Yes they can. Marta Zaraska, Scientific American, reports on a new study indicates that “some flora may be capable of sensing sounds, such as the gurgle of water…or the buzzing of insects.” If plants can hear, are they susceptible to noise pollution? Sadly, the answer could be yes. Zaraska writes that the research “raises questions about whether acoustic pollution affects plants as well as animals.” Monica Gagliano, an evolutionary biologist at the University of Western Australia who worked on the research project said that “[n]oise could block information channels between plants, for example, when they need to warn each other of insects.” So throw out the gas-powered leaf blower and buy yourself a rake. Your flora will thank you.
And TJ Donegan, Reviewed.com, concludes that you should never let your kids use your earbuds. Why? His review finds that headphones and earbuds could be dangerous for your kids’ ears. Donegan starts his article by stating that as a father to a young daughter:
I feel like I need to constantly worry about her safety. Worse, every other day there’s some jerk online telling me to be terrified of something new. Well, today I’m that jerk, but this is important: your headphones may be dangerous.
Donegan notes that most people probably recognize that loud concerts can damage hearing, but adds that “researchers and groups like the World Health Organization and the Centers for Disease Control (sic) have established that routine exposure to moderately loud sounds can permanently damage your hearing, with up to 1.1 billion people at risk.” The risk is of particular concern for children, as they “frequently listen to music at max volume.”
This point was driven home for Donegan who says that “when testing for our roundup of the best headphones for kids…we found that even something as simple as an Apple iPhone 7 Plus and the included earbuds can dramatically exceed the recommended levels at full volume, posing a risk after just a few minutes.” In the course of testing volume-limiting, “kid safe” headphones, Donegan and his associates found that “many exceeded their own advertised maximum limits” or the safeguards were easy for children to remove.
Donegan then explores the issue of “how loud is too loud,” stating that “though health experts have been studying this for decades, there isn’t a clear point at which damage is guaranteed to occur.” He cites the “consensus” standard that holds that “you are at risk of noise-induced hearing loss if you’re exposed to an average volume of 85 decibels for 8 hours in a day,” but adds that “[i]t’s important to note that we’re not entirely sure where the safe zone really ends, and because noise-induced hearing loss is irreversible, caution is definitely the way to go.” There is more than a hint of skepticism about safe standards in this article, as there should be. As noted noise activist Dr. Daniel Fink has written in his editorial in the American Journal of Public Health, the 85 dBA standard is “an occupational noise exposure standard [that] is not a safe standard for the public.”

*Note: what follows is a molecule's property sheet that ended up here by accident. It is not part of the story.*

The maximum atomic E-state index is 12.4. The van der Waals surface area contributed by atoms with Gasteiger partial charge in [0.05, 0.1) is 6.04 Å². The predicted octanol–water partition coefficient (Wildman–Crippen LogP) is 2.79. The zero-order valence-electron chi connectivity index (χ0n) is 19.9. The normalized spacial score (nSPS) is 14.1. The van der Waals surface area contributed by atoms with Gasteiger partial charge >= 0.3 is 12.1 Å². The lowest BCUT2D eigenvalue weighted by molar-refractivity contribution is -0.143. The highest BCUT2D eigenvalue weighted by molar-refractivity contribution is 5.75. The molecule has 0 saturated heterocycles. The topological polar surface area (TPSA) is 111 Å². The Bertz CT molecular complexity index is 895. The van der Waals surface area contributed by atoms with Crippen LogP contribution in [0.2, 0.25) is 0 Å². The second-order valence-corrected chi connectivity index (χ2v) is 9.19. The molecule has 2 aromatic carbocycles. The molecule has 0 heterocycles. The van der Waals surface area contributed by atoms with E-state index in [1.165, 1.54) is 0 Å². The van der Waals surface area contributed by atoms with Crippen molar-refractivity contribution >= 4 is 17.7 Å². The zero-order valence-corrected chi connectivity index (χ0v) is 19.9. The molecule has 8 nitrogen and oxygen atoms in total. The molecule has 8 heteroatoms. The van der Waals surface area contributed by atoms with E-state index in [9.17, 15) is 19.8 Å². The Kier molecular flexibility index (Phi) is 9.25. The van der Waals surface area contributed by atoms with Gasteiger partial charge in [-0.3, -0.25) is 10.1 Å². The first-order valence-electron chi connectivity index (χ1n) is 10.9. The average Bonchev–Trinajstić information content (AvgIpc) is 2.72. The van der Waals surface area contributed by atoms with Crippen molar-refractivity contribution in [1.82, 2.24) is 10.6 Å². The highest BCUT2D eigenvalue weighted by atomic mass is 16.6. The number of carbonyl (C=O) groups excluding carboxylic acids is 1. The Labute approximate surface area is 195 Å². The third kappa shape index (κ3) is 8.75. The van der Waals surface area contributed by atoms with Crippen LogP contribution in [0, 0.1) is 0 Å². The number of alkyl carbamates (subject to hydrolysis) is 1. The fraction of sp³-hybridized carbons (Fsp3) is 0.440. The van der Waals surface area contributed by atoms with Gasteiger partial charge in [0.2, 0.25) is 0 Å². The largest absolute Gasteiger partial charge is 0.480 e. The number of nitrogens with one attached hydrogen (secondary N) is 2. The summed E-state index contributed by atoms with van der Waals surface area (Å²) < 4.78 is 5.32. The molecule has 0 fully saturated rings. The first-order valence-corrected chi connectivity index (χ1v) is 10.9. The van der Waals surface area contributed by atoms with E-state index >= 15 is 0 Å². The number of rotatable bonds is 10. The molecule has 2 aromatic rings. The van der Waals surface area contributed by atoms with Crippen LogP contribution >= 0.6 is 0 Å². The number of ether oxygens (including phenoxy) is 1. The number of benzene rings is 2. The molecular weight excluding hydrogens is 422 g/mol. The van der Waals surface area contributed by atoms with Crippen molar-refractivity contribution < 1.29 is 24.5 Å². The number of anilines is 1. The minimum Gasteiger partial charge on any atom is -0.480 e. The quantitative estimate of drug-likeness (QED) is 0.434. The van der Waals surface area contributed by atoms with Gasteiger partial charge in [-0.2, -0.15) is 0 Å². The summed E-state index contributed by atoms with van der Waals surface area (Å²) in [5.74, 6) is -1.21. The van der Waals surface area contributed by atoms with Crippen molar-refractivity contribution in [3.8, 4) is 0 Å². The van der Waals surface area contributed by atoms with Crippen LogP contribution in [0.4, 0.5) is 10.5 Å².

After an exhaustive review of hundreds of headphones, including 20 pairs of volume-limiting headphones, Donegan distills the findings into guidelines he plans on using when his daughter starts using headphones, including using volume-limiting headphones that play at or below recommended sound levels and limiting headphone use to under one hour a day.
To see Donegan’s full list of guidelines and learn more about the methodology used to review volume-limiting headphones, click the link in the first paragraph.
Link via @earables.
Why are (some) sports so noisy? Kathi Mestayer, Hearing Health Magazine, asks that question in her thoughtful article about sports and noise. At Silencity we have expressed concern with the ongoing display of bravado between NFL teams over which team’s fans can produce the loudest crowd roar, and noted with despair that this inane and dangerous contest has been embraced by college sports. But as Mestayer notes in her article, noise in sports is not limited to popular team sports. As anyone looking to get fit at the local gym knows, we are often exposed to excruciatingly loud music as part of the gym “experience.”
Mestayer writes that “[v]olumes in fitness classes hae been measured at above 100 dBA,” which, according to a handy graphic accompanying the article, can cause hearing damage after 14 minutes of exposure (if not before). So why is it so loud? Because “[b]ackground music is used to set the pace (and vary it), keep people moving, and make the workout seem more energetic and fun.” Except when it isn’t. Mestayer interviews Bonnie Schnitta, an acoustics consultant, who tells her about an acoustical retrofit for a gym because of noise complaints. The problem was due to design decisions, because, said Schnitta, “[p]eople often aren’t thinking about noise during the design phase.”
So what can we do? Mestayer gives us some options, including using earplugs and downloading the National Institute of Occupational Safety and Health’s sound meter, but one thing is clear–until and unless the government mandates noise standards for the public in public spaces, you have to protect yourself.
Click the first link to read Mestayer’s article in full. It’s well worth your time.
Sadly, the short answer is yes. And the longer answer is that some subway stations are more dangerous to your hearing than others. Anil Lalwani, MD, an otolaryngologist at Columbia University Medical Center and NewYork-Presbyterian Hospital, and his colleagues prepared a study that examined whether subway station design influenced noise levels. Dr. Lalwani and his team went to twenty stations in Manhattan and discovered “that the noisiest platforms shared one thing in common: curved tracks.” Click the link above to view Dr. Lalwani’s video about this study, its conclusion, and to hear Dr. Lalwani’s recommendations about “what we can do to reduce the risk of long-term hearing damage from subway noise exposure.”